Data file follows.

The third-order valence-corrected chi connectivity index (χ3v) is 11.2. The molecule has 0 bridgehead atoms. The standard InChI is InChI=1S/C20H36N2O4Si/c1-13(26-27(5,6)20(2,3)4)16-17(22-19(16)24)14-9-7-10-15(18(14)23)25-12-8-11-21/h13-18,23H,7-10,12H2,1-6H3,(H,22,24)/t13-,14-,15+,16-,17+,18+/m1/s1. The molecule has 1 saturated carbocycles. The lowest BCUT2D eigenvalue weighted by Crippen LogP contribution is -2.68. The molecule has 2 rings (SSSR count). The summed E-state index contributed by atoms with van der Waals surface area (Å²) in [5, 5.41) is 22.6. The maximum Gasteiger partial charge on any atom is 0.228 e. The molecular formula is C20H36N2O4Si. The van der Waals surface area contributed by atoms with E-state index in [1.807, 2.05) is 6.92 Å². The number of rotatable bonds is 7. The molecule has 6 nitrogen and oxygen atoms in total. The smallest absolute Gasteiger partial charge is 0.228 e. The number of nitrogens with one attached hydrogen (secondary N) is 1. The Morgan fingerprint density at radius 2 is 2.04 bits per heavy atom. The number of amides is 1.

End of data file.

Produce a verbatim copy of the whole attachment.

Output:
The third-order valence-corrected chi connectivity index (χ3v) is 11.2. The molecule has 0 bridgehead atoms. The standard InChI is InChI=1S/C20H36N2O4Si/c1-13(26-27(5,6)20(2,3)4)16-17(22-19(16)24)14-9-7-10-15(18(14)23)25-12-8-11-21/h13-18,23H,7-10,12H2,1-6H3,(H,22,24)/t13-,14-,15+,16-,17+,18+/m1/s1. The molecule has 1 saturated carbocycles. The lowest BCUT2D eigenvalue weighted by Crippen LogP contribution is -2.68. The molecule has 2 rings (SSSR count). The summed E-state index contributed by atoms with van der Waals surface area (Å²) in [5, 5.41) is 22.6. The maximum Gasteiger partial charge on any atom is 0.228 e. The molecular formula is C20H36N2O4Si. The van der Waals surface area contributed by atoms with E-state index in [1.807, 2.05) is 6.92 Å². The number of rotatable bonds is 7. The molecule has 6 nitrogen and oxygen atoms in total. The smallest absolute Gasteiger partial charge is 0.228 e. The number of nitrogens with one attached hydrogen (secondary N) is 1. The Morgan fingerprint density at radius 2 is 2.04 bits per heavy atom. The number of amides is 1.